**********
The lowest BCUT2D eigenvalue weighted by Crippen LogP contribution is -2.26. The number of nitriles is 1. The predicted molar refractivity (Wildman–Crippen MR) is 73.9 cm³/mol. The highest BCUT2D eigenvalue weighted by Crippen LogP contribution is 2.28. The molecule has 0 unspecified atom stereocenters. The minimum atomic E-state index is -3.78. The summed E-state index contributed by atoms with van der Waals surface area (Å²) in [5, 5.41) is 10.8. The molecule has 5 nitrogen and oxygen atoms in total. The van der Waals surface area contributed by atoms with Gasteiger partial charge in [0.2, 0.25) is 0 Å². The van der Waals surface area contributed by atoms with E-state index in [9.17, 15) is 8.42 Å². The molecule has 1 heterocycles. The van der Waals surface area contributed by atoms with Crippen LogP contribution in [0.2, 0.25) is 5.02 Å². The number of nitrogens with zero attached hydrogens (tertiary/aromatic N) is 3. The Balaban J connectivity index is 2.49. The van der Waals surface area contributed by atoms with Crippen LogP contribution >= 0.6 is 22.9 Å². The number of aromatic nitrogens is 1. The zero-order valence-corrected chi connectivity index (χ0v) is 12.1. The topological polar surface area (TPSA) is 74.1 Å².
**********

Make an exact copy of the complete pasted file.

The lowest BCUT2D eigenvalue weighted by Crippen LogP contribution is -2.26. The number of nitriles is 1. The predicted molar refractivity (Wildman–Crippen MR) is 73.9 cm³/mol. The highest BCUT2D eigenvalue weighted by Crippen LogP contribution is 2.28. The molecule has 0 unspecified atom stereocenters. The minimum atomic E-state index is -3.78. The summed E-state index contributed by atoms with van der Waals surface area (Å²) in [5, 5.41) is 10.8. The molecule has 5 nitrogen and oxygen atoms in total. The van der Waals surface area contributed by atoms with Gasteiger partial charge in [0.2, 0.25) is 0 Å². The van der Waals surface area contributed by atoms with E-state index in [9.17, 15) is 8.42 Å². The molecule has 1 heterocycles. The van der Waals surface area contributed by atoms with Crippen LogP contribution in [0.2, 0.25) is 5.02 Å². The number of nitrogens with zero attached hydrogens (tertiary/aromatic N) is 3. The Balaban J connectivity index is 2.49. The van der Waals surface area contributed by atoms with Crippen LogP contribution >= 0.6 is 22.9 Å². The number of aromatic nitrogens is 1. The zero-order valence-corrected chi connectivity index (χ0v) is 12.1. The topological polar surface area (TPSA) is 74.1 Å².